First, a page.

There are numerous others who contributed to our effort this year, and we couldn’t have done it without the support of Little League International, the Greenville Little League Softball World Series Committee, and the Sports Field Management Association and its North Carolina and South Carolina chapters, as well as numerous sponsors that donated product, money, and more to the cause. A sincere thank you to all.
Preparing the Field
We started working as a field crew Aug. 4 to transform the boys’ baseball field at Elm Street Park into a first-class softball field. My brothers and I played Little League baseball at this field, so it holds a special place in my heart, and I’m honored to be involved in this tournament at a place that gave me so much as a youngster.
Built in 1951, this little field has good, strong bones but it’s anything but a modern sports field. For more on its history and how the Little League World Softball Series came to Greenville, read my blog article, Little League Softball World Series to Sport All-Female Field Crew.
We had great weather leading up to Aug. 9, the first day of the series, and the field transition went extremely well. Our fertilization program started back in May, so we had a great stand of healthy Bermuda grass in place.
We dialed in our infield skin, top-dressed with two conditioners, dialed in our pitching and home plate areas, monitored our sod, and used wetting agents to assist with dry spots. We painted foul lines and logos, edged the entire field, moved the tarp back onto the field, reorganized our tools and equipment, adjusted our cut units, and moved in the TV production crew and their equipment so they were ready to broadcast the games on ESPN.
Our biggest challenge was watering the field. Elm Street Park’s pressure- and output flow-challenged irrigation system dates back to the 1950s with a 1-inch water main that comes in from the street for use by both the field and the stadium. Every time someone uses a sink or flushes a toilet, the field loses all pressure and volume.
Our prep crew was up to the challenge, spending countless hours hand-watering the bulk of the field. When you maintain fields, you want every day to be opening day, and the initial group of volunteers who came in from Aug. 4 to 11 set the stage for perfection and crushed it. The field was in as good a shape as I’ve ever seen it.
Major Takeaways and Highlights
This is a tough time in our industry, with a lot of vacant mowers in the sports field world and a need for interested, qualified, and passionate people, both male and female.
Six young women who volunteered at the tournament—one a high school junior, four pursuing turfgrass degrees, and one who works a second job in Minor League Baseball—are deciding what they want to do and where they want to go in this industry. They received valuable hands-on experience when we were asked to prepare the field at East Carolina University’s softball stadium for a friendly consolation game between Italy and Canada.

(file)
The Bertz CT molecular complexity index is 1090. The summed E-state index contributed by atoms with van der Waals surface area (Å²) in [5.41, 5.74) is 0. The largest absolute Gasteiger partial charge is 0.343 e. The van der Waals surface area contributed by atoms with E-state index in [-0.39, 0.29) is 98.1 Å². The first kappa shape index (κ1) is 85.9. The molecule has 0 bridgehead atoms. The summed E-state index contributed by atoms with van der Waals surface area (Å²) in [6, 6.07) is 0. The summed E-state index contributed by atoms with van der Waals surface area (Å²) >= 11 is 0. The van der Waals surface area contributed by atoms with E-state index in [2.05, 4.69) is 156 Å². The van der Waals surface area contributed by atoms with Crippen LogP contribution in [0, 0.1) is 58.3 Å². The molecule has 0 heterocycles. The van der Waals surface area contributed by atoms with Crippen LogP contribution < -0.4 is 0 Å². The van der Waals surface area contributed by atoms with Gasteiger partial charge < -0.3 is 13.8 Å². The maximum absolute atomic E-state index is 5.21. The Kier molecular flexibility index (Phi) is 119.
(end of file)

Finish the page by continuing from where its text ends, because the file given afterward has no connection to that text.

The field hadn’t been used in a game situation for several weeks, and it was extremely wet after a storm dropped 1.5 inches of rain on the area the previous night. All six jumped right in to create a nice, safe playing surface for the game, painting foul lines and batters’ boxes, dragging the infield, watering the skin, touching up the edges, and setting up home plate and the pitching area.
Helping teach those six young women some field maintenance tips and tricks put a cap on the entire experience for me and will go down as one of my top highlights.
The other is getting to work with 16 industry pros I’d never have been able to work with had they not volunteered for the Women in Turf crew. We shared a ton of laughs and even some tears, and in the end we all learned from each other and helped advance our industry.
Hat’s off to Sun for her leadership and her friendship—I can’t wait to see what the future holds for the tournament and for our industry as we all work together.
We’ve already had a debrief call and started planning for 2023, sharing ideas for how we can improve on the Little League Softball World Series Women in Turf experience for years to come. As tennis great Billie Jean King said, “if you can see it, you can be it.” Thanks again to everyone who played a part in making the series a career highlight for me and a great experience for the players and everyone associated with the game.
For more information on the 2022 series, to see which team won the championship, and to view game highlights, visit Little League’s event website.
If you're interested in getting involved, reach out to me on Twitter @CBEwingSports and give @womeninturfteam a follow.